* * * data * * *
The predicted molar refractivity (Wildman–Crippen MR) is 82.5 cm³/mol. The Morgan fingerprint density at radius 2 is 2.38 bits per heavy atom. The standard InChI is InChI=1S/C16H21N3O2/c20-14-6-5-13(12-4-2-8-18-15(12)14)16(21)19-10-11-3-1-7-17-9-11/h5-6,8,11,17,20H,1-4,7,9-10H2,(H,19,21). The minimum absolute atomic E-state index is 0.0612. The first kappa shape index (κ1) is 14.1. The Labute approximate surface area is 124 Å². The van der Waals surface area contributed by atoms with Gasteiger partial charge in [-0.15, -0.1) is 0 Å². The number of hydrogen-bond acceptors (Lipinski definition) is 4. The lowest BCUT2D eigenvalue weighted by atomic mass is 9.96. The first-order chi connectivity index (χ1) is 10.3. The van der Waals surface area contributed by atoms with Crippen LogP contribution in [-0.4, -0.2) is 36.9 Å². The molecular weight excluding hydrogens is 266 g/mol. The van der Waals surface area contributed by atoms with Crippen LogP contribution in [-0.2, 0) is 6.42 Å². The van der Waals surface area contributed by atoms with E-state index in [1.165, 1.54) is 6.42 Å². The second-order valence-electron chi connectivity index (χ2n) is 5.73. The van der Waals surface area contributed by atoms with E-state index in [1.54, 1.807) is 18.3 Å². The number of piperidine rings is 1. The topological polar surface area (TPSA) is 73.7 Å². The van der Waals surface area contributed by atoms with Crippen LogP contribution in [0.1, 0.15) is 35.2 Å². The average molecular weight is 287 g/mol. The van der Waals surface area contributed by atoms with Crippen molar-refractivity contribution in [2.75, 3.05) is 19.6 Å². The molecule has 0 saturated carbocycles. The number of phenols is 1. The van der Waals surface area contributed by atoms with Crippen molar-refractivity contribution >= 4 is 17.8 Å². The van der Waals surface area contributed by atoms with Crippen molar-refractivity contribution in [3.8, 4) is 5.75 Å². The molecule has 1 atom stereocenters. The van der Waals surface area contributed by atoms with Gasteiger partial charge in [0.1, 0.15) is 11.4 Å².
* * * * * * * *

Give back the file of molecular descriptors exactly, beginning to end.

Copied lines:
The predicted molar refractivity (Wildman–Crippen MR) is 82.5 cm³/mol. The Morgan fingerprint density at radius 2 is 2.38 bits per heavy atom. The standard InChI is InChI=1S/C16H21N3O2/c20-14-6-5-13(12-4-2-8-18-15(12)14)16(21)19-10-11-3-1-7-17-9-11/h5-6,8,11,17,20H,1-4,7,9-10H2,(H,19,21). The minimum absolute atomic E-state index is 0.0612. The first kappa shape index (κ1) is 14.1. The Labute approximate surface area is 124 Å². The van der Waals surface area contributed by atoms with Gasteiger partial charge in [-0.15, -0.1) is 0 Å². The number of hydrogen-bond acceptors (Lipinski definition) is 4. The lowest BCUT2D eigenvalue weighted by atomic mass is 9.96. The first-order chi connectivity index (χ1) is 10.3. The van der Waals surface area contributed by atoms with Crippen LogP contribution in [-0.4, -0.2) is 36.9 Å². The molecular weight excluding hydrogens is 266 g/mol. The van der Waals surface area contributed by atoms with Crippen LogP contribution in [-0.2, 0) is 6.42 Å². The van der Waals surface area contributed by atoms with E-state index in [1.165, 1.54) is 6.42 Å². The second-order valence-electron chi connectivity index (χ2n) is 5.73. The van der Waals surface area contributed by atoms with E-state index in [1.54, 1.807) is 18.3 Å². The number of piperidine rings is 1. The topological polar surface area (TPSA) is 73.7 Å². The van der Waals surface area contributed by atoms with Crippen LogP contribution in [0.1, 0.15) is 35.2 Å². The average molecular weight is 287 g/mol. The van der Waals surface area contributed by atoms with Crippen molar-refractivity contribution in [2.75, 3.05) is 19.6 Å². The molecule has 0 saturated carbocycles. The number of phenols is 1. The van der Waals surface area contributed by atoms with Crippen molar-refractivity contribution >= 4 is 17.8 Å². The van der Waals surface area contributed by atoms with Crippen molar-refractivity contribution in [3.8, 4) is 5.75 Å². The molecule has 1 atom stereocenters. The van der Waals surface area contributed by atoms with Gasteiger partial charge in [0.1, 0.15) is 11.4 Å².